Originally Appeared in CNN.com.
By Sophie Tatum
February 26, 2019
Washington (CNN)The Department of Health and Human Services received more than 4,500 complaints of sexual abuse against unaccompanied minors from 2014-2018, according to internal agency documents released Tuesday by Florida Democratic Rep. Ted Deutch.In addition,1,303 complaints were reported to the Justice Department during that same time frame, according to the documents. Deutch addressed the documents during a high-profile House hearing Tuesday on the Trump administration's "zero tolerance" policy that resulted in thousands of immigrant children being separated from their parents.He said that the documents "demonstrate over the past three years, there have been 154 staff on unaccompanied minor, let me repeat that, staff on unaccompanied minor allegations of sexual assault." "This works out on average to one sexual assault by HHS staff on unaccompanied minor per week," he added.Axios first reported the documents."I am deeply concerned with documents that have been turned over by HHS that record a high number of sexual assaults on unaccompanied children in the custody of the Office of Refugee and Resettlement," Deutch said. "Together, these documents detail an environment of systemic sexual assaults by staff on unaccompanied children."Jonathan Hayes, acting director of the Office of Refugee Resettlement, accused Deutch of lying in a statement Thursday night."Congressman Deutch mischaracterized data on allegations of sexual abuse, sexual harassment, or inappropriate sexual behavior made by minors at care facilities operated by HHS grantees. He even went so far as to level the unfounded assertion that members of the HHS Office of Refugee Resettlement (ORR) federal staff were the subjects of sexual abuse allegations. This was totally false," Hayes said. "His knowing mischaracterization of the data -- and his impugning of the ORR federal staff -- was an immoral and indecent insult to all of the career civil servants who are dedicated to ensuring the health, safety, and welfare of the children in the unaccompanied alien children (UAC) program," Hayes added. "We request that he apologize to these career civil servants for his untoward and unfounded comments."Hayes said the vast majority of the incidents were between unaccompanied minors. He said there were 178 incidents of alleged sexual abuse involving facility-staff-on-minor misconduct in the last four years, but those staffers were not federal employees."None of the allegations involved ORR federal staff," Hayes said. "These allegations were all fully investigated and remedial action was taken where appropriate."HHS spokesperson Caitlin Oakley addressed the reports in a statement, saying minors' safety is a "top concern," and noted that there are "rigorous standards" in place for employees, which include mandatory background checks. "These are vulnerable children in difficult circumstances, and ORR fully understands its responsibility to ensure that each child is treated with the utmost care. When any allegations of abuse, sexual abuse, or neglect are made, they are taken seriously and ORR acts swiftly to investigate and respond," Oakley said. At the hearing Tuesday, HHS' US Public Health Service Commissioned Corps commander, Jonathan White, defended his agency against accusations of sexual abuse when asked by Rep. Tom McClintock, a California Republican, to respond to allegations that they were all "but serial child molesters" during a "drive-by slander a few minutes ago.""We share concern that I think everyone in this room feels. Anytime a child is abused in the care of ORR is one too many," White said. He added that "the vast majority of allegations prove to be unfounded when they are investigated by state law enforcement and federal law enforcement and the state licensure authorities to whom we refer them.""It is important to note that I am not aware of a single instance anywhere of an allegation against the ORR federal staff for abuse of a child," White said. Some of the incidents that were reported to the Justice Department included allegations against staff members who were accused of having relationships with minors, unwanted sexual touching and showing the minors pornographic videos, according to Axios. Axios also reported that of the thousands of complaints, there were 178 accusations against the adult staff.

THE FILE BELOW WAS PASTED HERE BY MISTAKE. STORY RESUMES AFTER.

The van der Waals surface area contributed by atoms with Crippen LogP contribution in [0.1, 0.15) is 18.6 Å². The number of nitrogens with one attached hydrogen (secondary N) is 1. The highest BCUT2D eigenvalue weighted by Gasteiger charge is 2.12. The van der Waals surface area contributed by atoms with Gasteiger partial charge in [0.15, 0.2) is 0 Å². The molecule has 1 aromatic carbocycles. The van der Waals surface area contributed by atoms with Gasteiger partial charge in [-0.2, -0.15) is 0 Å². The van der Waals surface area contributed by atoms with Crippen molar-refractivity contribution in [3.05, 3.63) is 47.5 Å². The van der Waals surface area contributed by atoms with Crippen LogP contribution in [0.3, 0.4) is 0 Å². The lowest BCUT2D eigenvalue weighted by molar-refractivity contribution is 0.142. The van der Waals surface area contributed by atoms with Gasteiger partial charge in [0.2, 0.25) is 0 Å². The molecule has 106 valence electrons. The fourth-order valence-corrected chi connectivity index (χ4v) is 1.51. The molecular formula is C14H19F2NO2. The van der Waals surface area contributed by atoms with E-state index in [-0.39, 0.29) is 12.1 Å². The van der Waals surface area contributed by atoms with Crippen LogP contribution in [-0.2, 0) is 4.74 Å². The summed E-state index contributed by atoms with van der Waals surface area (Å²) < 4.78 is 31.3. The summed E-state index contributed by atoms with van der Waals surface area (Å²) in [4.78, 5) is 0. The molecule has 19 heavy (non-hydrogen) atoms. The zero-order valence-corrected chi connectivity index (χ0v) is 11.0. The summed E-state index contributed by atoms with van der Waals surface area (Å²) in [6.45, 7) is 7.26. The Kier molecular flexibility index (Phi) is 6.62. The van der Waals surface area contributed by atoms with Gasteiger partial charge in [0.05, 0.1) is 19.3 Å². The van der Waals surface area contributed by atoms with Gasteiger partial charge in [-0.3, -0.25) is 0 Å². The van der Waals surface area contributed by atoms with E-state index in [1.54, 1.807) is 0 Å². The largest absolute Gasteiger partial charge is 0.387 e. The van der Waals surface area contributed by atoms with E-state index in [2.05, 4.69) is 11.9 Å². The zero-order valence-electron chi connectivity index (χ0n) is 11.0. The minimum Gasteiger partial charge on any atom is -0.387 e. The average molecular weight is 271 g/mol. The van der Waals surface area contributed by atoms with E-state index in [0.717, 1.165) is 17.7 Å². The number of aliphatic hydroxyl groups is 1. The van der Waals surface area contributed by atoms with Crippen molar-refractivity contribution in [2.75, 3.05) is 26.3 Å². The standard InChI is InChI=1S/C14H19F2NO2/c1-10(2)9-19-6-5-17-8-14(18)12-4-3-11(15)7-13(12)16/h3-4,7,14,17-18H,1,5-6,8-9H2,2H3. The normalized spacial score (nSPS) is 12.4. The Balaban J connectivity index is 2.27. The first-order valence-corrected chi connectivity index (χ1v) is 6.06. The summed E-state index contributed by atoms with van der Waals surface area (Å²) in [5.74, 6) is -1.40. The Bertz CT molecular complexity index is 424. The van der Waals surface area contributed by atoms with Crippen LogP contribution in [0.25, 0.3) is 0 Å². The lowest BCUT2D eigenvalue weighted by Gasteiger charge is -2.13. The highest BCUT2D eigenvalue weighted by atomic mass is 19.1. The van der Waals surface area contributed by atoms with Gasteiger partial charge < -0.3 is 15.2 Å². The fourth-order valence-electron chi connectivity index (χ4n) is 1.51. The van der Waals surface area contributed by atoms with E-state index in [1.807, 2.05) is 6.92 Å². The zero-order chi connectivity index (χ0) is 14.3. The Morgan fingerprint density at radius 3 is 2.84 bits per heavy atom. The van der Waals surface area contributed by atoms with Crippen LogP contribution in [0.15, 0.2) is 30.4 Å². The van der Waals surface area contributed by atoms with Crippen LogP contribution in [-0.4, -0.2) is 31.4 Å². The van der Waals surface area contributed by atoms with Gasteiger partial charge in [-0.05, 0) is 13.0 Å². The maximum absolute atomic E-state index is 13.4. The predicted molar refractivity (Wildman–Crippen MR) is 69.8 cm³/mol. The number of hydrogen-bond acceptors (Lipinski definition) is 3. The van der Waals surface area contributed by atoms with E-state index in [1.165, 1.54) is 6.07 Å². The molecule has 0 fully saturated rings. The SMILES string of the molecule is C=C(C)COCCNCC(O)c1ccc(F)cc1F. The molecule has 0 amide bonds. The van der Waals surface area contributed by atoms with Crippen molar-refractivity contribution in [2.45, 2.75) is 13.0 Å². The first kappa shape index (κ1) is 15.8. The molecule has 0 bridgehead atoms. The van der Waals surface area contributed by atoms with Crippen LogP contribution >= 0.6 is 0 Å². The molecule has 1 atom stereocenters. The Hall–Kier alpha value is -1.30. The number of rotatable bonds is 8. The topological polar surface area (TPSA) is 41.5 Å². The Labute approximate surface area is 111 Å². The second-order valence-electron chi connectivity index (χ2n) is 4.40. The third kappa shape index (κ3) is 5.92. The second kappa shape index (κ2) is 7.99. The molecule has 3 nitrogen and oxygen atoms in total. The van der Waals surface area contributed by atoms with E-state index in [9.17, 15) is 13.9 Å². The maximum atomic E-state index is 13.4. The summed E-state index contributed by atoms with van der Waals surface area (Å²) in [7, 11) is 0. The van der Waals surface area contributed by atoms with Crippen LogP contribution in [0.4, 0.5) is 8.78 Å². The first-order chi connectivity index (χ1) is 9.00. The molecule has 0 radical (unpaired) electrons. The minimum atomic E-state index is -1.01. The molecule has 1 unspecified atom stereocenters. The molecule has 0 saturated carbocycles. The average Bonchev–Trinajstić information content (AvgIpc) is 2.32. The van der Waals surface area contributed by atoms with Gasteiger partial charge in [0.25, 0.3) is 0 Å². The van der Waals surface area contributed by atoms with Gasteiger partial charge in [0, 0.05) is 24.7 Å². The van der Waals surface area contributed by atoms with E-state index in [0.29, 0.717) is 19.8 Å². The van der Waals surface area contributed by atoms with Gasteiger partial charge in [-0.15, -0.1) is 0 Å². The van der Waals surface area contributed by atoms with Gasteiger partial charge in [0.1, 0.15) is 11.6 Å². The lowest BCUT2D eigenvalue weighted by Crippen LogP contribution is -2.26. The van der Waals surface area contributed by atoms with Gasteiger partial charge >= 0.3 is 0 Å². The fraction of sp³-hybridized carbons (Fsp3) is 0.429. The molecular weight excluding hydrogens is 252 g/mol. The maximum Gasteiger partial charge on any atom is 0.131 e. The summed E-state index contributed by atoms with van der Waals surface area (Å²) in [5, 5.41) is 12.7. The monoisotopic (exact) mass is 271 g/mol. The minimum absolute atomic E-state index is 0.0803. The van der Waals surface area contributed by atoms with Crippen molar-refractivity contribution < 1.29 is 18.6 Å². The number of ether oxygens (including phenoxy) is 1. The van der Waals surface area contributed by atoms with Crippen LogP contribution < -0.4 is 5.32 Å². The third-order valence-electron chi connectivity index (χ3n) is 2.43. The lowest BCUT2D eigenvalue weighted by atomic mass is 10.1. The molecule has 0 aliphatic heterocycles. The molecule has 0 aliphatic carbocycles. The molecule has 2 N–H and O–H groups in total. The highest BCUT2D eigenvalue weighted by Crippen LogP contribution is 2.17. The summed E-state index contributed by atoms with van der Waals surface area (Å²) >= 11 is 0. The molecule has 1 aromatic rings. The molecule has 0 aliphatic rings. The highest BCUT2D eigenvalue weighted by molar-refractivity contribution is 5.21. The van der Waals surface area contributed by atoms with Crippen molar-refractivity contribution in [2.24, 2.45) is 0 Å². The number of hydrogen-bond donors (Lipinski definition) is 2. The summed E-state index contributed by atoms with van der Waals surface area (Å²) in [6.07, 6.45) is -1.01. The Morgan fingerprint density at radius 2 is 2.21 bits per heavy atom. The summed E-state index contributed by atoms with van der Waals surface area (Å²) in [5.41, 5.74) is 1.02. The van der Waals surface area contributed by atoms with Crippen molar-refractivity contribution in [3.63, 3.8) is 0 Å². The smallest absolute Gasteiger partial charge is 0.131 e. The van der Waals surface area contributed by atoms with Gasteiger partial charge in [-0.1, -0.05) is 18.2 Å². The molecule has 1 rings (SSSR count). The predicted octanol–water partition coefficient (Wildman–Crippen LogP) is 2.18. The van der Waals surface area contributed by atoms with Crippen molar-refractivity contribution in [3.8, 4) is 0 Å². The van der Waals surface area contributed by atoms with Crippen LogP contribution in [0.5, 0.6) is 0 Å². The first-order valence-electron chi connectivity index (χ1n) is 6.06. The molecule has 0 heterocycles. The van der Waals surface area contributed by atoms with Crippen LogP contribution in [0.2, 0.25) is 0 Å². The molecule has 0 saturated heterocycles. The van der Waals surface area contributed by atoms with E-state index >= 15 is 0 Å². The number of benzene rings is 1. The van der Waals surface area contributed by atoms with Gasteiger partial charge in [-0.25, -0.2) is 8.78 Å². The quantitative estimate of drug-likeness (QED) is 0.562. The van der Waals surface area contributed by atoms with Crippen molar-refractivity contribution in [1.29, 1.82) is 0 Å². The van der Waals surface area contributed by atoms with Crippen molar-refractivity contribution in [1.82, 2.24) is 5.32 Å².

CNN's Geneva Sands contributed to this report.